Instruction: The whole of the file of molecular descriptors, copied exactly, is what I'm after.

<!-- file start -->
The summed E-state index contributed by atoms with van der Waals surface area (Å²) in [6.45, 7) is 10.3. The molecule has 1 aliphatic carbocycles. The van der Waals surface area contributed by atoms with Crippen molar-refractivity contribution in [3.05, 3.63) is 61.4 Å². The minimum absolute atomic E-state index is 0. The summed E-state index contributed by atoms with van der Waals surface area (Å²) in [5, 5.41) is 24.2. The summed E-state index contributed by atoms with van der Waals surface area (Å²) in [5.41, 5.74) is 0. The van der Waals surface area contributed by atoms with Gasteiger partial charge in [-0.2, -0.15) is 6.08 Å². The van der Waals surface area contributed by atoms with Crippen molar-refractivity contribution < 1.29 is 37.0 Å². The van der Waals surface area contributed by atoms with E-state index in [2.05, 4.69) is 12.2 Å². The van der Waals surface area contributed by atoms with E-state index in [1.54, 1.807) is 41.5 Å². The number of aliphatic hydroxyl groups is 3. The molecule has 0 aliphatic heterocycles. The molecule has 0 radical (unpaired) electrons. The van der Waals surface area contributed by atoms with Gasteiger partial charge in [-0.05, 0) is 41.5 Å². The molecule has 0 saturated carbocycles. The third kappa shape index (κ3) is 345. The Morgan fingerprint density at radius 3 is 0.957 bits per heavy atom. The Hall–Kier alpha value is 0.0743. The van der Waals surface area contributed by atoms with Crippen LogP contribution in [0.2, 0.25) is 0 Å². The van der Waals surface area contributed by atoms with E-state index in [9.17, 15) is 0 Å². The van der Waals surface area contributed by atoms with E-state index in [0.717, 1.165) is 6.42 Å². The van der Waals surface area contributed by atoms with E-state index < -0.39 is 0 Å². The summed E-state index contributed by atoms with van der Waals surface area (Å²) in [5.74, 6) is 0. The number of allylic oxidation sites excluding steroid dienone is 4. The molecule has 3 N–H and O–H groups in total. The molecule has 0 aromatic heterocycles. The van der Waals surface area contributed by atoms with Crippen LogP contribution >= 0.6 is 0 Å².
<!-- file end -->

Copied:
The summed E-state index contributed by atoms with van der Waals surface area (Å²) in [6.45, 7) is 10.3. The molecule has 1 aliphatic carbocycles. The van der Waals surface area contributed by atoms with Crippen molar-refractivity contribution in [3.05, 3.63) is 61.4 Å². The minimum absolute atomic E-state index is 0. The summed E-state index contributed by atoms with van der Waals surface area (Å²) in [5, 5.41) is 24.2. The summed E-state index contributed by atoms with van der Waals surface area (Å²) in [5.41, 5.74) is 0. The van der Waals surface area contributed by atoms with Gasteiger partial charge in [-0.2, -0.15) is 6.08 Å². The van der Waals surface area contributed by atoms with Crippen molar-refractivity contribution < 1.29 is 37.0 Å². The van der Waals surface area contributed by atoms with E-state index in [2.05, 4.69) is 12.2 Å². The van der Waals surface area contributed by atoms with E-state index in [1.54, 1.807) is 41.5 Å². The number of aliphatic hydroxyl groups is 3. The molecule has 0 aliphatic heterocycles. The molecule has 0 radical (unpaired) electrons. The van der Waals surface area contributed by atoms with Gasteiger partial charge in [-0.05, 0) is 41.5 Å². The molecule has 0 saturated carbocycles. The third kappa shape index (κ3) is 345. The Morgan fingerprint density at radius 3 is 0.957 bits per heavy atom. The Hall–Kier alpha value is 0.0743. The van der Waals surface area contributed by atoms with Crippen LogP contribution in [0.2, 0.25) is 0 Å². The van der Waals surface area contributed by atoms with E-state index in [9.17, 15) is 0 Å². The van der Waals surface area contributed by atoms with E-state index in [0.717, 1.165) is 6.42 Å². The van der Waals surface area contributed by atoms with E-state index < -0.39 is 0 Å². The summed E-state index contributed by atoms with van der Waals surface area (Å²) in [5.74, 6) is 0. The number of allylic oxidation sites excluding steroid dienone is 4. The molecule has 3 N–H and O–H groups in total. The molecule has 0 aromatic heterocycles. The van der Waals surface area contributed by atoms with Crippen LogP contribution >= 0.6 is 0 Å².